Targeted ER Breakdown

Researchers identify receptors that target the endoplasmic reticulum for degradation by autophagy in yeast and mice. 

Jun 17, 2015
Ashley P. Taylor

Illustration from Anatomy & PhysiologyWIKIMEDIA, OPENSTAX COLLEGEThe endoplasmic reticulum (ER) has specific receptors that target it for autophagy, or intracellular recycling, according to two independent studies published this month (June 3) in Nature. Hitoshi Nakatogawa of the Tokyo Institute of Technology led a team that identified these receptors in yeast. Ivan Dikic of the Goethe University School of Medicine led a team that examined the same kinds of receptors in mice.

“The major finding is that ER . . . has a homeostatic mechanism to remodel itself, to turn over its own contents,” said Dikic. “And that this mechanism, which regulates this housekeeping function, is mediated by selective autophagy.”

“Both studies report a mechanism that cells can use to selectively sequester the ER for degradation via autophagy. This is accomplished by receptors that the studies identify that bind to the ER and also to components of the autophagosome,” David Rubinsztein of the Cambridge Institute for Medical Research, who penned a commentary accompanying the studies but was not involved in the work, wrote in an e-mail to The Scientist.

Autophagy is a process by which eukaryotic cells break down and recycle their own materials. In autophagy, a cup-shaped structure called the phagophore engulfs material in a double-membraned bubble called the autophagosome. The autophagosome then fuses with another organelle, the lysosome, which is filled with enzymes for breaking down proteins and other molecules into their constituents.

“One of the questions that has been longstanding in the field is . . . how and if the autophagosomes select what they’re going to eat,” explained Sharon Tooze, who studies autophagy at the Francis Crick Institute in the U.K, but was not involved in the work.  

In what’s called macroautophagy, autophagosomes are thought to “[engulf] whatever happens to be adjacent to them,” said Tooze. Macroautophagy is generally considered nonselective. However, scientists have recently discovered several types of selective autophagy—processes that lead to specific degradation of mitochondria or pathogens, for example.

This selective autophagy is usually mediated by the interaction of proteins on the target organelle or pathogen with proteins on the phagophore—LC3 in mammals, Atg8 in yeast—which flag the targets for engulfment. LC3 and Atg8 are like locks that, in selective autophagy, require keys. Separately, in screens for proteins that bind to the phagophore “lock” proteins, Nakatogawa and Dikic have identified such keys on the ER.

Dikic’s team homed in on the mammalian protein FAM134B, which, when overexpressed in human cell lines, leads to ER degradation in the lysosomes, as observed by electron microscopy. The researchers also found that knocking down the gene in human cells led to ER expansion. Working in yeast, Nakatogawa’s team identified a protein called Atg40 on the cytoplasmic ER and a different receptor, Atg39, on the ER surrounding the nucleus, both of which target the ER for autophagy.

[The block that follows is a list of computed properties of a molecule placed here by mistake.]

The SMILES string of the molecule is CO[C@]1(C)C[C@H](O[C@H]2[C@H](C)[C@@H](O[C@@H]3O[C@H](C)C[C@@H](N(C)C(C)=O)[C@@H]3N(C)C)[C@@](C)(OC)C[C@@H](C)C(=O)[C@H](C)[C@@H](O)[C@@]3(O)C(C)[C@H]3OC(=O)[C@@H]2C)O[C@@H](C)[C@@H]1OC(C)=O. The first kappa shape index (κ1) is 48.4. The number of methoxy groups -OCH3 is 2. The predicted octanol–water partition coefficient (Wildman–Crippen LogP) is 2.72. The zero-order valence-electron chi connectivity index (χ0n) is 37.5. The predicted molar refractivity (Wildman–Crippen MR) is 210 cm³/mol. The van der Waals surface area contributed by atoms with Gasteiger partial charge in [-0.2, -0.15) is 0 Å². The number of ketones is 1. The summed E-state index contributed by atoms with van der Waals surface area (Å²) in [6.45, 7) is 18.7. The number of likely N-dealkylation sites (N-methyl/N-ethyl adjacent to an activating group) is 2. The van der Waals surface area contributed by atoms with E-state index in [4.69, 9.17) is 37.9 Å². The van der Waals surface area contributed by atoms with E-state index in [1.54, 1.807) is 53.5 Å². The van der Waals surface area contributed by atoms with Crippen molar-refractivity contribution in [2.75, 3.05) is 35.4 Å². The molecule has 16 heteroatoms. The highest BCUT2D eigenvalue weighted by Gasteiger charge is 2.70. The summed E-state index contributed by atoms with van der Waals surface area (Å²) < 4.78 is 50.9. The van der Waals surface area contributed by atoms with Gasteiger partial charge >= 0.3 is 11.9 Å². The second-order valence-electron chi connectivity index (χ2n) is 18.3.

Whereas the yeast (Atg8) and mammalian (LC3) autophagy receptors are homologous, the yeast ER receptor Atg40 and the mammalian FAM134 are not, Nakatogawa told The Scientist in an e-mail. “Atg40 does not show a sequence similarity to FAM134, but this protein is probably its functional homolog, because their functions (ER-phagy receptors), domain architectures, and localization (cytoplasmic ER) are similar.” The perinuclear autophagy receptor that the Nakatogawa group found in yeast ER (Atg39), on the other hand, is a “completely different protein” from the others, Nakatogawa said.

In humans, mutations in FAM134B lead to a particular kind of neuropathy involving reduced pain sensation and heat sensitivity, as Dikic’s collaborators previously reported. So Dikic’s team disrupted the Fam134b gene in mice and found that, as in humans with hereditary sensory and autonomic neuropathy type II, the mice were less sensitive to heat (tested by dipping their tails in hot water). Mouse embryonic fibroblast cells isolated from the mutants also showed expanded ER.

Precisely how autophagy of the ER is regulated has yet to be found. 

“We don’t really understand . . . the relevance of how it’s regulated, whether or not it’s phosphorylation or another mechanism which will signal this part of the ER to be eaten, or whether or not it’s sort of a homeostasis steady-state condition,” said Tooze.

Dikic said he suspects that the ER is not turned over constantly, but is targeted for autophagy after the accumulation of damage to proteins and lipids embedded in the ER membrane or within the lumen. Beyond exploring how autophagy of the ER is regulated, he and his colleagues are now working to understand why there are different autophagy receptors for perinuclear and cytoplasmic ER and searching for perinuclear autophagy receptors in mammalian cells.

A. Khaminets et al., “Regulation of endoplasmic reticulum turnover by selective autophagy,” Nature, doi:10.1038/nature14498, 2015.

K. Mochida et al., “Receptor-mediated selective autophagy degrades the endoplasmic reticulum and the nucleus,” Nature, doi:10.1038/nature14506, 2015.